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Samantha Morse

Samantha Morse on Chapter 9:

Nicole, I definitely agree with your analysis of Don Issachar’s character, for ultimately this question portrays him as insecure, insensitive, and crude. Additionally, this character development subliminally adds an anti-Semitic element to the text. Though religion is oftentimes mocked (for example, in chapter III the couple that believes the Pope is the Antichrist comes off as fanatic and cruel, while the Anabaptist is the compassionate benefactor), the Jew is the only religious figure set up as iniquitous, while all others are merely foolish or corrupt. According to University of Leicester’s Nigel Aston in Christianity and revolutionary Europe, 1750-1830, Voltaire’s anti-Semitic stance was in keeping with the times where, “Enlightenment thinkers did little to dilute popular resentments [towards Jews], seeing Hebraism as a conservative, marginal, and backward-looking culture which resisted integration”.

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Samantha Morse on Chapter 4:

Just as the beginning of the previous chapter humorously condemns meaningless warfare, so this paragraph underhandedly mocks the “heroes” of these wars. Though Voltaire calls the soldiers of great armies “honest well-disciplined hirelings” he goes on to hyperbolize that 40,000/60,000 of these sublime fighters will be afflicted by syphilis at any one battle. Pairing this with Pangloss’s comical account of the scandalous history of contracting syphilis in the previous paragraph, Voltaire’s verbal irony in describing the soldiers’ honest discipline becomes evident.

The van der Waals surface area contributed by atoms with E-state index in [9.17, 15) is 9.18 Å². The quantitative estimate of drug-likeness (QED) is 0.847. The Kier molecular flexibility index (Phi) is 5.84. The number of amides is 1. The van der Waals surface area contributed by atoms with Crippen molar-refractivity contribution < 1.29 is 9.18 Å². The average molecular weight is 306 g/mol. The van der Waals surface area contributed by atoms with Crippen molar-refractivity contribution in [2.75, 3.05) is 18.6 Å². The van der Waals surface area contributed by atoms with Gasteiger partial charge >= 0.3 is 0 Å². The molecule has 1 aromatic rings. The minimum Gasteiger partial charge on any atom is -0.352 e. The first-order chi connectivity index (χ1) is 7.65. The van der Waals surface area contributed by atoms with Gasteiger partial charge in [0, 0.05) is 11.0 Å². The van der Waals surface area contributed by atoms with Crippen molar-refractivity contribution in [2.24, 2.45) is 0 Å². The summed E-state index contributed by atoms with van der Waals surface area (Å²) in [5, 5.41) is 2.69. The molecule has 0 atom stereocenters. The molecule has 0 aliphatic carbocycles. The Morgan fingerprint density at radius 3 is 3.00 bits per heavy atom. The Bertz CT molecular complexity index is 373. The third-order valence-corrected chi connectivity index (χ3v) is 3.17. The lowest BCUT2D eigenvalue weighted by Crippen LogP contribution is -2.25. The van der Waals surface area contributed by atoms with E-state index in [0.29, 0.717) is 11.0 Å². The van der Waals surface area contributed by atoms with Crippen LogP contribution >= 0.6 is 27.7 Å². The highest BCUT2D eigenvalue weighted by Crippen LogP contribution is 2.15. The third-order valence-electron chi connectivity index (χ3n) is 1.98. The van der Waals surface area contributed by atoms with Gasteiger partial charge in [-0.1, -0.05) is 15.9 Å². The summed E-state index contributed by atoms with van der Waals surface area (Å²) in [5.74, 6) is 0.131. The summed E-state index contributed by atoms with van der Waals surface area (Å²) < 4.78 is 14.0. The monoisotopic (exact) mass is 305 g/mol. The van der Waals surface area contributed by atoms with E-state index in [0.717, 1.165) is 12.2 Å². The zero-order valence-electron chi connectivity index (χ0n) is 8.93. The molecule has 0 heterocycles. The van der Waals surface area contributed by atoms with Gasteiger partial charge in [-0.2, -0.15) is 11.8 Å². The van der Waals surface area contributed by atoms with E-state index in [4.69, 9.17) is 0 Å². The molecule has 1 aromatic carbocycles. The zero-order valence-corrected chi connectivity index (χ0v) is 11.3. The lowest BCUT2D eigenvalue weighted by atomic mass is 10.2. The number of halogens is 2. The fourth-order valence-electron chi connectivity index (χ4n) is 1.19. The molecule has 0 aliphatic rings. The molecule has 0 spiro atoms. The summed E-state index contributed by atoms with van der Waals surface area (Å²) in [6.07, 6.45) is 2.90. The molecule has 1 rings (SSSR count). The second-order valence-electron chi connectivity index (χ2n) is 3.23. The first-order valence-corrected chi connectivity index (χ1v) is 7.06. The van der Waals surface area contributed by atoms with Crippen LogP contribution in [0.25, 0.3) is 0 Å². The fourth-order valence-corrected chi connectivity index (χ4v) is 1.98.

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Samantha Morse on Chapter 3:

Chris, I think what you’re trying to describe is how the brevity of Volatire’s dry satire makes his description of violence “preferable”. Had Voltaire spent 20 pages, rather than a paragraph, describing the bayonet’s sufficient reason for death and the “heroic carnage” of it all, then we would probably deem him a sociopath. Rather, by condensing this description into one paragraph ridden with litotes and melosis, Voltaire’s message is not only humorous but a profound condemnation of meaningless violence.

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